At Versa Networks we recently announced that we now offer support for IPv6, making us one of the few companies that provide support for both IPv4- and IPv6-based SD-WANs. I believe this support will become increasingly important to the digital transformation that is unfolding as new Internet of Things (IoT) devices are deployed into network environments, and exhaustion of the IPv4 address space continues. I think we will see a substantial increase in competition for IP addresses as more “things” become connected and centrally managed, and this move will hopefully keep Versa Networks ahead of the curve.
You don’t have to take my word for it – In the last year, IDC has seen “… tremendous momentum in the influence of digital transformation (DX) on technology spending across geographies and industries.” As the report explains, “Technology is transforming the business by blending the digital with physical with transformative use cases like IoT and next-generation security…IDC believes the key to succeeding in the new digital economy will be the ability to rapidly respond to changes within your ecosystem.” IDC estimates, “… there is the potential for over $18 trillion of new value to be harvested.”
IHS Technology’s 2016 whitepaper, IoT Platforms – Enabling the Internet of Things, looks at the growth of IoT and finds a similar spike. The report predicts that we will see 30.7 billion IoT devices by 2020 and 74.4 billion devices by 2025. Because I want to make sure we have the capacity to serve our clients, IPv6 was the obvious choice.
It is astonishing how far we have come in just a few short decades. When IPv4 was introduced, it was designed to accommodate around 4.3 billion addresses, which back then probably seemed like an adequate number to future proof the protocol for years to come. But what the creators couldn’t have predicted was the explosive growth of mobile devices and the ‘always on’ Internet-connected devices (IoT), each of which requires its own unique address. With IPv4 exhaustion a reality in most geographies, I knew it was time to turn to IPv6.
It turns out I am not the only one to reach this decision. IPv6 adoption stands at 32.2 percent in the U.S., and in many European countries with the highest adoption rates, it ranges from 28 to 47 percent. Statistics from Google show the percentage of users that access Google over IPv6 worldwide has markedly increased. For example, in January 2015, only about six percent of Google users accessed Google over IPv6. In January 2016, that number climbed to about 10 percent, and in January 2017, the number jumped to roughly 16 percent.Given SD-WAN technology’s integration of Internet connectivity, IPv6 will be essential to Versa Networks long-term success. In addition to US-based multiple-system operators, web providers and content providers, Asian customers are also in need of an SD-WAN solution that supports IPv6 for both connectivity and services. Many MSOs support an IPv6 underlay for their customer base and often offer special services for customers connected to IPv6.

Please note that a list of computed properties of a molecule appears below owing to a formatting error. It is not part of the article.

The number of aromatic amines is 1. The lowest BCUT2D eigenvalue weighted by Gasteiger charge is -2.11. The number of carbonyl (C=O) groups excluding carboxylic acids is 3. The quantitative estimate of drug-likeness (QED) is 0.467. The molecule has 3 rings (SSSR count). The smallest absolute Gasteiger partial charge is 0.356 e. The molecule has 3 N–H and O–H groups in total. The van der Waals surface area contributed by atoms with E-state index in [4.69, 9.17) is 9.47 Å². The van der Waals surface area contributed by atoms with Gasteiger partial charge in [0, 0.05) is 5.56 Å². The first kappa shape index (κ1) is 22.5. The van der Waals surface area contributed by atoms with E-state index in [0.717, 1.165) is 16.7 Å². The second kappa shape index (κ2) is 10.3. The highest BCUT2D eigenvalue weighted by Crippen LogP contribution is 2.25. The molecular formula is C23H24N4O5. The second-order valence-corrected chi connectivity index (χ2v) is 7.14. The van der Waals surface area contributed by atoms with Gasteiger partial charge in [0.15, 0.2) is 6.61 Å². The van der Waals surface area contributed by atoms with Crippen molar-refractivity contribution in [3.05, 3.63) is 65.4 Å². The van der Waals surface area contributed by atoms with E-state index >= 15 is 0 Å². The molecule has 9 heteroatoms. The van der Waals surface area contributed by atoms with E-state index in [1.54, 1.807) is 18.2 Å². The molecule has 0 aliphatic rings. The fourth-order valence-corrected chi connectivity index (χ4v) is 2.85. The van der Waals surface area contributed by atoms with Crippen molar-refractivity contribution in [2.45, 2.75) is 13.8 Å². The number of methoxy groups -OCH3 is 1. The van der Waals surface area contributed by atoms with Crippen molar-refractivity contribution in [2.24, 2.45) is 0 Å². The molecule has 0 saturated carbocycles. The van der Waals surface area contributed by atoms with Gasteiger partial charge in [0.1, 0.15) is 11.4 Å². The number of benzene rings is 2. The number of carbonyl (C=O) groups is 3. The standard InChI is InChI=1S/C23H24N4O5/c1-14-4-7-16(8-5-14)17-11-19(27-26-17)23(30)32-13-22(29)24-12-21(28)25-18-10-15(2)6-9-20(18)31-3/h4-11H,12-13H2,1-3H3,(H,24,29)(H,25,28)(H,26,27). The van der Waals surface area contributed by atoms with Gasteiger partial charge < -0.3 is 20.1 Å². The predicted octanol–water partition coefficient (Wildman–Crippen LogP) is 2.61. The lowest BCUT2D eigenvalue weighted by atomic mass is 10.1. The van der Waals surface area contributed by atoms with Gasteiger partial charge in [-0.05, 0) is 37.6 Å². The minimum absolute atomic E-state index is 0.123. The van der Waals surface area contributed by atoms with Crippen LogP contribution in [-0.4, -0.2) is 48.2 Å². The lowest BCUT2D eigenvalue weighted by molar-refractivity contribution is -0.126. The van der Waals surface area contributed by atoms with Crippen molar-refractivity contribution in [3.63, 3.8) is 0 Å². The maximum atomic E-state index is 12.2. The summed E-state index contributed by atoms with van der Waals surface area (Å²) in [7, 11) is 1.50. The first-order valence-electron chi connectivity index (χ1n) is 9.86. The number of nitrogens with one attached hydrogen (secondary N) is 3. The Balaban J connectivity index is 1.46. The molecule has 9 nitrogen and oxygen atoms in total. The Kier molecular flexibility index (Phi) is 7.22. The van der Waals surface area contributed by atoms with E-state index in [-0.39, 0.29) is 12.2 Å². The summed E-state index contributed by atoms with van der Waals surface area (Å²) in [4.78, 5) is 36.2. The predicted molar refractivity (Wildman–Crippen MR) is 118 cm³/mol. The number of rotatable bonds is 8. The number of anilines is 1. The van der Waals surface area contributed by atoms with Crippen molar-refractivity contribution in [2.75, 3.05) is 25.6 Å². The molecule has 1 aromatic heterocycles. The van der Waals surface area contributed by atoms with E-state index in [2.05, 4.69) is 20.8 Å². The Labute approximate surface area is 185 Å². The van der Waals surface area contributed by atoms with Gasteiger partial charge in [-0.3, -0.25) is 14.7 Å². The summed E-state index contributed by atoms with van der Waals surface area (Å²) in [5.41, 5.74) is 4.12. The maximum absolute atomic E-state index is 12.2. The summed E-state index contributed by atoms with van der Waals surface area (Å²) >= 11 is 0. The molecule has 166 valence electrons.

Adopting an IPv6-ready SD-WAN/SD-Security solution allows for significant improvement in an organization’s Internet experiences. The advice I give all my customers is this, “If you are embarking on a new service, it should be dual stack from the get-go.”
By supporting both IPv4 and IPv6 for SD-WAN and SD-Security, Versa can now offer customers the flexibility to design their WAN under IPv4 today and protect it from obsolescence as they switch over to IPv6. And by deploying our technology, customers will be able to avoid expensive and time-consuming vendor swap-out scenarios.
IPv6 does come with some hurdles and not all organizations are immune. As a technology provider, the challenges Versa needed to solve were early on in development and testing. The multi-faceted problems that SD-WAN focuses on solving: connectivity, SaaS and cloud optimization and security; brought a level of challenges in appropriately testing our IPv6 capabilities. We realized that we initially didn’t have everything to ensure we could test IPv6 thoroughly from an SD-WAN use case. We needed to look more deeply into our test equipment, points of access to leverage (providers) and how various applications would be treated across an IPv6-based architecture. Very much like our customers, we found that IPv6 isn’t something you can just “turn-on” and run. You need to look at your applications, underlay infrastructure, security policies and your circuit providers. It took some effort and time to restructure our environments appropriately so that enterprise use-cases could be replicated and drive our efforts for a successful IPv6 implementation. Happy to say, our efforts paid off and we have a very comprehensive IPv4 and IPv6 SD-WAN and SD-security offering for the market.